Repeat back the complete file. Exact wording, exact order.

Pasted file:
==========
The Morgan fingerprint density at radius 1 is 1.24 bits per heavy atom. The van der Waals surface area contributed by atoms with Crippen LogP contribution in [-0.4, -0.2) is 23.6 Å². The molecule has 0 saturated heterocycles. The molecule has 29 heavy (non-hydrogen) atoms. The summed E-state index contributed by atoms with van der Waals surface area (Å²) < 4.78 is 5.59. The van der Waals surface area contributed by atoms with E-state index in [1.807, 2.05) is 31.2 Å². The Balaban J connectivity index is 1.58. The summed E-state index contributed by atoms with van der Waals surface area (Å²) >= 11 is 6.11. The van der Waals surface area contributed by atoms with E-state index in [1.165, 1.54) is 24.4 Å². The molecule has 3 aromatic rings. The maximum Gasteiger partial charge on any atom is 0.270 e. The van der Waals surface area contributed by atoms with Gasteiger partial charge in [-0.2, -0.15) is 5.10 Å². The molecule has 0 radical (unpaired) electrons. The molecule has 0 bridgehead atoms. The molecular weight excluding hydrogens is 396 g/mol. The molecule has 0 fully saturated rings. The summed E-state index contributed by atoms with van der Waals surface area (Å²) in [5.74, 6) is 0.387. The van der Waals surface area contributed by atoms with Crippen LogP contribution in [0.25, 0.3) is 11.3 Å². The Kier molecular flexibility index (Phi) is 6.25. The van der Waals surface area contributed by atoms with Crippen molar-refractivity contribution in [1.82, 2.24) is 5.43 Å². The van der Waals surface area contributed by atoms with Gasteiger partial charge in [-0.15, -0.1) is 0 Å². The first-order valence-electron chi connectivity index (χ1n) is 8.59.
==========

The Morgan fingerprint density at radius 1 is 1.24 bits per heavy atom. The van der Waals surface area contributed by atoms with Crippen LogP contribution in [-0.4, -0.2) is 23.6 Å². The molecule has 0 saturated heterocycles. The molecule has 29 heavy (non-hydrogen) atoms. The summed E-state index contributed by atoms with van der Waals surface area (Å²) < 4.78 is 5.59. The van der Waals surface area contributed by atoms with E-state index in [1.807, 2.05) is 31.2 Å². The Balaban J connectivity index is 1.58. The summed E-state index contributed by atoms with van der Waals surface area (Å²) >= 11 is 6.11. The van der Waals surface area contributed by atoms with E-state index in [1.165, 1.54) is 24.4 Å². The molecule has 3 aromatic rings. The maximum Gasteiger partial charge on any atom is 0.270 e. The van der Waals surface area contributed by atoms with Gasteiger partial charge in [-0.2, -0.15) is 5.10 Å². The molecule has 0 radical (unpaired) electrons. The molecule has 0 bridgehead atoms. The molecular weight excluding hydrogens is 396 g/mol. The molecule has 0 fully saturated rings. The summed E-state index contributed by atoms with van der Waals surface area (Å²) in [5.74, 6) is 0.387. The van der Waals surface area contributed by atoms with Crippen LogP contribution in [0.25, 0.3) is 11.3 Å². The Kier molecular flexibility index (Phi) is 6.25. The van der Waals surface area contributed by atoms with Crippen molar-refractivity contribution in [1.82, 2.24) is 5.43 Å². The van der Waals surface area contributed by atoms with Gasteiger partial charge in [-0.15, -0.1) is 0 Å². The first-order valence-electron chi connectivity index (χ1n) is 8.59.